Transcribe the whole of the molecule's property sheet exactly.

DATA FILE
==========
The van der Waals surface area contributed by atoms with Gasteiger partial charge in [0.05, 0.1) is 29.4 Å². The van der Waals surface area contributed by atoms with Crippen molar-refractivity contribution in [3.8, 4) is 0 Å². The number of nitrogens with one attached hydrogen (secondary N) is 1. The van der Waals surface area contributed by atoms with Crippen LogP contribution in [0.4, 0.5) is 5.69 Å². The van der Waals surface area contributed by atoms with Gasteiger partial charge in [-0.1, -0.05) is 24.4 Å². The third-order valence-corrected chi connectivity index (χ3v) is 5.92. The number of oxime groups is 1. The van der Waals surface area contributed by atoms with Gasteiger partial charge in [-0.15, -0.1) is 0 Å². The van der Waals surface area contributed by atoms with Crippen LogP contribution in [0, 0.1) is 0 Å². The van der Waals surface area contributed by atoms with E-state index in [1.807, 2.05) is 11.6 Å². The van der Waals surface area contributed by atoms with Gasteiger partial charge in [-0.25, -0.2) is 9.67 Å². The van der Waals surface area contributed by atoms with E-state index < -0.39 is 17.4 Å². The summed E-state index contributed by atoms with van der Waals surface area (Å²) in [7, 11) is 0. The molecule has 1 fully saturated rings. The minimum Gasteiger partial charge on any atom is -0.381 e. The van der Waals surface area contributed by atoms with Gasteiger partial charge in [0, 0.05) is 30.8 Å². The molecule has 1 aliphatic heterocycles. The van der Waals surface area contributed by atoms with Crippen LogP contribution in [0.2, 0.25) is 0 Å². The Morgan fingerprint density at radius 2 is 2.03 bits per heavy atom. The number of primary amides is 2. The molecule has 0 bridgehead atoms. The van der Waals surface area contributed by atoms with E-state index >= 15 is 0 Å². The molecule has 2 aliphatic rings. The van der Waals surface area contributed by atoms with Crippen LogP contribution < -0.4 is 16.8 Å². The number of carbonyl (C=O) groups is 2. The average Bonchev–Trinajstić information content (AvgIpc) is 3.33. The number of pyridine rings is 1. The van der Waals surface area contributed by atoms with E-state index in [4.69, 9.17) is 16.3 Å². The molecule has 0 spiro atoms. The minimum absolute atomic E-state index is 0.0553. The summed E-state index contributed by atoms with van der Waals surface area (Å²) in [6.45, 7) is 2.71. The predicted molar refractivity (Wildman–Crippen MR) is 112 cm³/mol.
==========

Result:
The van der Waals surface area contributed by atoms with Gasteiger partial charge in [0.05, 0.1) is 29.4 Å². The van der Waals surface area contributed by atoms with Crippen molar-refractivity contribution in [3.8, 4) is 0 Å². The number of nitrogens with one attached hydrogen (secondary N) is 1. The van der Waals surface area contributed by atoms with Crippen LogP contribution in [0.4, 0.5) is 5.69 Å². The van der Waals surface area contributed by atoms with Gasteiger partial charge in [-0.1, -0.05) is 24.4 Å². The third-order valence-corrected chi connectivity index (χ3v) is 5.92. The number of oxime groups is 1. The van der Waals surface area contributed by atoms with Gasteiger partial charge in [-0.15, -0.1) is 0 Å². The van der Waals surface area contributed by atoms with Crippen LogP contribution in [0, 0.1) is 0 Å². The van der Waals surface area contributed by atoms with E-state index in [1.807, 2.05) is 11.6 Å². The van der Waals surface area contributed by atoms with Gasteiger partial charge in [-0.25, -0.2) is 9.67 Å². The van der Waals surface area contributed by atoms with E-state index < -0.39 is 17.4 Å². The summed E-state index contributed by atoms with van der Waals surface area (Å²) in [7, 11) is 0. The molecule has 1 fully saturated rings. The minimum Gasteiger partial charge on any atom is -0.381 e. The van der Waals surface area contributed by atoms with Gasteiger partial charge in [0, 0.05) is 30.8 Å². The molecule has 1 aliphatic heterocycles. The van der Waals surface area contributed by atoms with Crippen LogP contribution in [0.2, 0.25) is 0 Å². The Morgan fingerprint density at radius 2 is 2.03 bits per heavy atom. The number of primary amides is 2. The molecule has 0 bridgehead atoms. The van der Waals surface area contributed by atoms with E-state index >= 15 is 0 Å². The molecule has 2 aliphatic rings. The van der Waals surface area contributed by atoms with Crippen LogP contribution < -0.4 is 16.8 Å². The number of carbonyl (C=O) groups is 2. The average Bonchev–Trinajstić information content (AvgIpc) is 3.33. The number of pyridine rings is 1. The van der Waals surface area contributed by atoms with E-state index in [4.69, 9.17) is 16.3 Å². The molecule has 0 spiro atoms. The minimum absolute atomic E-state index is 0.0553. The summed E-state index contributed by atoms with van der Waals surface area (Å²) in [6.45, 7) is 2.71. The predicted molar refractivity (Wildman–Crippen MR) is 112 cm³/mol.